Talking to United News of India, ahead of the World Mental Health Day 2018 being observed as ‘Young People and Mental Health in a Changing World’ as announced by the World Federation for Mental Health (WFMH) that falls on 10th October, Professor Sagar says, ‘India has the largest youth population in the world and an increasing number of this section is under the worrying impact of depression. There is no one particular factor, but a host of reasons behind the increasing rate of depression in this age group, cutting across social and income strata. Changing socio-cultural structures and the various economic stresses seem to be at the heart of this.
‘There is competition to out-do each other at all levels to survive in this fast-changing world making young people more vulnerable to depression. The impact of social changes on family system and increased stress levels could be other major factors resulting into greater isolation of young people,’ said Professor Sagar.
A frequent contributor of many health journals including Lancent, he further added,’ Working parents barely have time for their children. Young generation spends most of their time on games and surfing the internet. Most of the games are full of violence. It is ironic that young people are witnessing violence both in real life and in virtual world.’
There is another negative aspect of changing family system reinforcing the saying ‘only child is a lonely child’. Single child concept is playing a negative role on the overall development of children. The concept of peer-sharing is learnt with siblings, which forms an important aspect of personality development, explains Professor Sagar.
‘In the present scenario, due to a rising number of divorces, single parent family structure often results in children unable to cope with the world,’ Professor Sagar adds.
There are many symptoms of depression including lack of interest in daily routine work, fatigue, sleeplessness, confusion, loss of appetite/over eating and decrease in cognitive power loss. If any of the symptoms prevails for more than two weeks, medical intervention is required. Timely medical and psychiatric treatment is key to treatment of severe depression, stresses Professor Sagar.
‘We are also witnessing the rise of suicides in young population, a leading cause of death worldwide. Mental disorders are among the strongest predictors of suicide. Here in AIIMS we a have separate cell for adolescent patients of depression. The number of such patients is on rise and severe condition of depression is endangering the lives of many youngsters.’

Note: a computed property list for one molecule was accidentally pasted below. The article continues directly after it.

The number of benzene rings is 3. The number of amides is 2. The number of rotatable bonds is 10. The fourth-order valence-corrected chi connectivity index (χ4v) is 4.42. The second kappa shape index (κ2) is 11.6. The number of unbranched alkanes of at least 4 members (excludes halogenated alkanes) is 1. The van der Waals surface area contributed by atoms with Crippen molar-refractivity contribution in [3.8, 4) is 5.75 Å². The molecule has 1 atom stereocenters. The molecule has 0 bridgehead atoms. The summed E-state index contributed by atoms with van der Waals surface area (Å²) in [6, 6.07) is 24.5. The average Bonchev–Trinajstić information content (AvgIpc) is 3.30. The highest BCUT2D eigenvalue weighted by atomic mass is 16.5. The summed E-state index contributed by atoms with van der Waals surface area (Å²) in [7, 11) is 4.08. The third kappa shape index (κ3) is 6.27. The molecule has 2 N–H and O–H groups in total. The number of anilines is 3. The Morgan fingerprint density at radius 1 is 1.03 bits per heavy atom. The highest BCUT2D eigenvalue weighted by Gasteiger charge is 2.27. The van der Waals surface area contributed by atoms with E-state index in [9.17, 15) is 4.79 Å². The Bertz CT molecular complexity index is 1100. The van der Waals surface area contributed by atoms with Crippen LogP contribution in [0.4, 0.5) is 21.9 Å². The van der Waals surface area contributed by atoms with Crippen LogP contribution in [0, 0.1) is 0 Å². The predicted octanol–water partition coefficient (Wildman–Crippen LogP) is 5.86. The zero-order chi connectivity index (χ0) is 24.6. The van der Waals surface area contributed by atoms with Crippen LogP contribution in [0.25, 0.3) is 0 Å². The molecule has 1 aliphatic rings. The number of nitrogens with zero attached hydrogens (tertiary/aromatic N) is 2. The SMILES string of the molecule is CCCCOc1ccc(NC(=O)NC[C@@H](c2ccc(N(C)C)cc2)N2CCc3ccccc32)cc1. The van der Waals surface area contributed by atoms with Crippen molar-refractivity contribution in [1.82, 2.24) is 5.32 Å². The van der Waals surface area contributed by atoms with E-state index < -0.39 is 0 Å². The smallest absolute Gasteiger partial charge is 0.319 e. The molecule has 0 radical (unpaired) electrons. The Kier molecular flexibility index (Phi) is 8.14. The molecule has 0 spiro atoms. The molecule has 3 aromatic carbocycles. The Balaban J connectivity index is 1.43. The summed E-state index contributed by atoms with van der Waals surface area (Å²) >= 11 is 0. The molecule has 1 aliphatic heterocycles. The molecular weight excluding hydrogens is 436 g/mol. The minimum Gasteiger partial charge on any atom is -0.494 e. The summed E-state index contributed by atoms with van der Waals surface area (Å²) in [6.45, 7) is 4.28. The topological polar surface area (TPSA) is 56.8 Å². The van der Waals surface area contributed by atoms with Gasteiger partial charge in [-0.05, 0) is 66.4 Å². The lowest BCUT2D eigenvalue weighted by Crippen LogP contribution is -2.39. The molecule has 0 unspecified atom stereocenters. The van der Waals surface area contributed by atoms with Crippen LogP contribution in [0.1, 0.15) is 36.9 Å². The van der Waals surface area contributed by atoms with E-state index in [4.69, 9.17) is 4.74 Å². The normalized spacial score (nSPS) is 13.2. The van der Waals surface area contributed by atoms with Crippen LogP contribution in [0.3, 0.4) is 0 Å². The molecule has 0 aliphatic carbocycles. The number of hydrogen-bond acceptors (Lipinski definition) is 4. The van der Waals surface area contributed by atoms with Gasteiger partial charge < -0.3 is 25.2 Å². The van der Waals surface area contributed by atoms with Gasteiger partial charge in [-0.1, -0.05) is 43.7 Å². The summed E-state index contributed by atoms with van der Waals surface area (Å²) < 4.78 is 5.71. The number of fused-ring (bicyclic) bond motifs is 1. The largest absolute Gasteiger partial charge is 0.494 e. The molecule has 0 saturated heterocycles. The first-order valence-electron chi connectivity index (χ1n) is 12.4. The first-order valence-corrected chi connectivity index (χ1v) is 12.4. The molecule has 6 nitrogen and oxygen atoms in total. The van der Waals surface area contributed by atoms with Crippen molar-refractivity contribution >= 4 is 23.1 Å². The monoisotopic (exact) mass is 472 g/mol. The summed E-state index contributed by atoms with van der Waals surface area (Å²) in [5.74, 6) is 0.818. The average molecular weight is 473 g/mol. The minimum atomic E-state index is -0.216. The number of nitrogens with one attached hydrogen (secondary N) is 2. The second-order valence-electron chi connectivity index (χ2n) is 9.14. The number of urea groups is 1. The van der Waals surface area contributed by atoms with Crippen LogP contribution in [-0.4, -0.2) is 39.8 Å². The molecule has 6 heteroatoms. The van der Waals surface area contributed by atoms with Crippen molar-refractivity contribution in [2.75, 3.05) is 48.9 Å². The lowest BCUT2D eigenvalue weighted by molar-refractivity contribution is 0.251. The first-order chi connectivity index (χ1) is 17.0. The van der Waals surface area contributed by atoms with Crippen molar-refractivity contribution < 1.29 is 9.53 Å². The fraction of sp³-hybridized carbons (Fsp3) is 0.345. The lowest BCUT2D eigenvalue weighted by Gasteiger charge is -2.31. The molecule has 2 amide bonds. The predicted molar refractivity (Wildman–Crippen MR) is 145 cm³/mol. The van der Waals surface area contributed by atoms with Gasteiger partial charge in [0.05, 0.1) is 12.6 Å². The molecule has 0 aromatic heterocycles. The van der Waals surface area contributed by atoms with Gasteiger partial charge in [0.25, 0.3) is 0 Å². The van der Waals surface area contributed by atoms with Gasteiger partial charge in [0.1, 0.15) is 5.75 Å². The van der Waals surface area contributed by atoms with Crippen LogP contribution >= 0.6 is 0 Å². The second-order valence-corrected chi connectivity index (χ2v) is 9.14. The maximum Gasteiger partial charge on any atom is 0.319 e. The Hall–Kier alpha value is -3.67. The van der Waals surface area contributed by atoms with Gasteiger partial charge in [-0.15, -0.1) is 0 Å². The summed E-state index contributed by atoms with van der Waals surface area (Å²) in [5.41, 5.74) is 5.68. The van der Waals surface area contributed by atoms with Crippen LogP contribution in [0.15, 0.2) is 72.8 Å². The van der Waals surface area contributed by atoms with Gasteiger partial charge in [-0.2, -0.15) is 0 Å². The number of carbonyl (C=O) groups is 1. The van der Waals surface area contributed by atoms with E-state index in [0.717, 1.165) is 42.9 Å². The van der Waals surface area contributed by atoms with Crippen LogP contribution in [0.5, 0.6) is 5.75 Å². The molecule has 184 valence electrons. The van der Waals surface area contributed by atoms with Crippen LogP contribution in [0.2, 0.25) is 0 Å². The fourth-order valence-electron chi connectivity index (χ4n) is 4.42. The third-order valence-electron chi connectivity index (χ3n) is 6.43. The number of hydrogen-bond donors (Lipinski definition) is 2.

WFMH too says, ‘Imagine growing up in our world today. Imagine dealing with human rights violations, wars and violence in the home, schools and businesses on a regular basis. Young people are spending most of their day on the internet – experiencing cyber-crimes, cyber bullying, and playing violent video games’ According to agency suicide and substance abuse numbers have been steadily rising .Young adults are at the age when serious mental illnesses can occur and yet they are taught little to nothing about mental health care.
Back in March 2016 on ‘Mann ki Baat’, Prime Minister Narendra Modi expressed concern about depression among the youth in our country. Mr. Modi also added that students living in hostels are more susceptible to depression due to loneliness.
According to Lokniti-CSDS Youth Survey, 30 percent participants confirmed feeling lonely.
According to Ministry of Statistics and Programme Implementation (MOSPI), more than 34 percent of the population falls under the age group of 15-34 years. But the matter of concern is that a significant portion of that population feels the wrath of depression. Lokniti-CSDS Youth Survey indicated that around 37 percent of the urban youth population is suffering from depression.
‘It’s very important that major steps are taken to save the children from falling into depression at all levels including family, society, educational institutions, NGOs, governments and so on.This is high time that social scientists and governments pay serious attention to the plights of young population of ‘Digital India’. (UNI)